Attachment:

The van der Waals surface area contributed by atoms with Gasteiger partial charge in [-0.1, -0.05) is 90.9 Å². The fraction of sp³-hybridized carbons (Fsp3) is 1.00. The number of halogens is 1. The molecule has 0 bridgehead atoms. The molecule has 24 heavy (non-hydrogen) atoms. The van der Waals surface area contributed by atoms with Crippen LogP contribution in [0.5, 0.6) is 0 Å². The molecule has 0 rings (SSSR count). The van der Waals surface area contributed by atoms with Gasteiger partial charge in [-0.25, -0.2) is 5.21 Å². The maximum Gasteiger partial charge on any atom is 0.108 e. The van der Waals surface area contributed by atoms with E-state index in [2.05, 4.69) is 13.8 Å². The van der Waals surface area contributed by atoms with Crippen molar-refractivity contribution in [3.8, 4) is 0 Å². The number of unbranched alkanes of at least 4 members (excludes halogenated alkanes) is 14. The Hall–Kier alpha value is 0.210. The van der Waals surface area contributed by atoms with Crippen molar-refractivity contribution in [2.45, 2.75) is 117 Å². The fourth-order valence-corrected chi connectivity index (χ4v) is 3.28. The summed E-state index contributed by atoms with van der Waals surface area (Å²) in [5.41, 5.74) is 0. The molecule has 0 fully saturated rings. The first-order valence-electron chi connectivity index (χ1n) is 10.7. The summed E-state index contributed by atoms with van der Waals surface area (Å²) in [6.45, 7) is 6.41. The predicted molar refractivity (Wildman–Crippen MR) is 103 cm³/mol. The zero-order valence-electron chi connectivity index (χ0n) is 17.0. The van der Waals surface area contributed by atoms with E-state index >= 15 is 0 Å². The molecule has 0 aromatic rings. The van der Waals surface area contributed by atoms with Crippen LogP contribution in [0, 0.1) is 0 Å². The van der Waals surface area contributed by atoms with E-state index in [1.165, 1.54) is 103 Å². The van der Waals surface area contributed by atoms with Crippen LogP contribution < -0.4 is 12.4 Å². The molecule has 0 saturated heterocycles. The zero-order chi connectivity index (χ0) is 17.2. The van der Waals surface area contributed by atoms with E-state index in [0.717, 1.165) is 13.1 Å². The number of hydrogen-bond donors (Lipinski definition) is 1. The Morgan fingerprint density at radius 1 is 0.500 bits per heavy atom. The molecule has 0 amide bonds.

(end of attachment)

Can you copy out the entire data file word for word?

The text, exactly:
The van der Waals surface area contributed by atoms with Gasteiger partial charge in [-0.1, -0.05) is 90.9 Å². The fraction of sp³-hybridized carbons (Fsp3) is 1.00. The number of halogens is 1. The molecule has 0 bridgehead atoms. The molecule has 24 heavy (non-hydrogen) atoms. The van der Waals surface area contributed by atoms with Crippen LogP contribution in [0.5, 0.6) is 0 Å². The molecule has 0 rings (SSSR count). The van der Waals surface area contributed by atoms with Gasteiger partial charge in [-0.25, -0.2) is 5.21 Å². The maximum Gasteiger partial charge on any atom is 0.108 e. The van der Waals surface area contributed by atoms with E-state index in [2.05, 4.69) is 13.8 Å². The van der Waals surface area contributed by atoms with Crippen molar-refractivity contribution in [3.8, 4) is 0 Å². The number of unbranched alkanes of at least 4 members (excludes halogenated alkanes) is 14. The Hall–Kier alpha value is 0.210. The van der Waals surface area contributed by atoms with Crippen molar-refractivity contribution in [2.45, 2.75) is 117 Å². The fourth-order valence-corrected chi connectivity index (χ4v) is 3.28. The summed E-state index contributed by atoms with van der Waals surface area (Å²) in [5.41, 5.74) is 0. The molecule has 0 fully saturated rings. The first-order valence-electron chi connectivity index (χ1n) is 10.7. The summed E-state index contributed by atoms with van der Waals surface area (Å²) in [6.45, 7) is 6.41. The predicted molar refractivity (Wildman–Crippen MR) is 103 cm³/mol. The zero-order valence-electron chi connectivity index (χ0n) is 17.0. The van der Waals surface area contributed by atoms with E-state index >= 15 is 0 Å². The molecule has 0 aromatic rings. The van der Waals surface area contributed by atoms with Crippen LogP contribution in [0, 0.1) is 0 Å². The van der Waals surface area contributed by atoms with E-state index in [1.165, 1.54) is 103 Å². The van der Waals surface area contributed by atoms with Crippen LogP contribution < -0.4 is 12.4 Å². The molecule has 0 saturated heterocycles. The zero-order chi connectivity index (χ0) is 17.2. The van der Waals surface area contributed by atoms with E-state index in [0.717, 1.165) is 13.1 Å². The number of hydrogen-bond donors (Lipinski definition) is 1. The Morgan fingerprint density at radius 1 is 0.500 bits per heavy atom. The molecule has 0 amide bonds.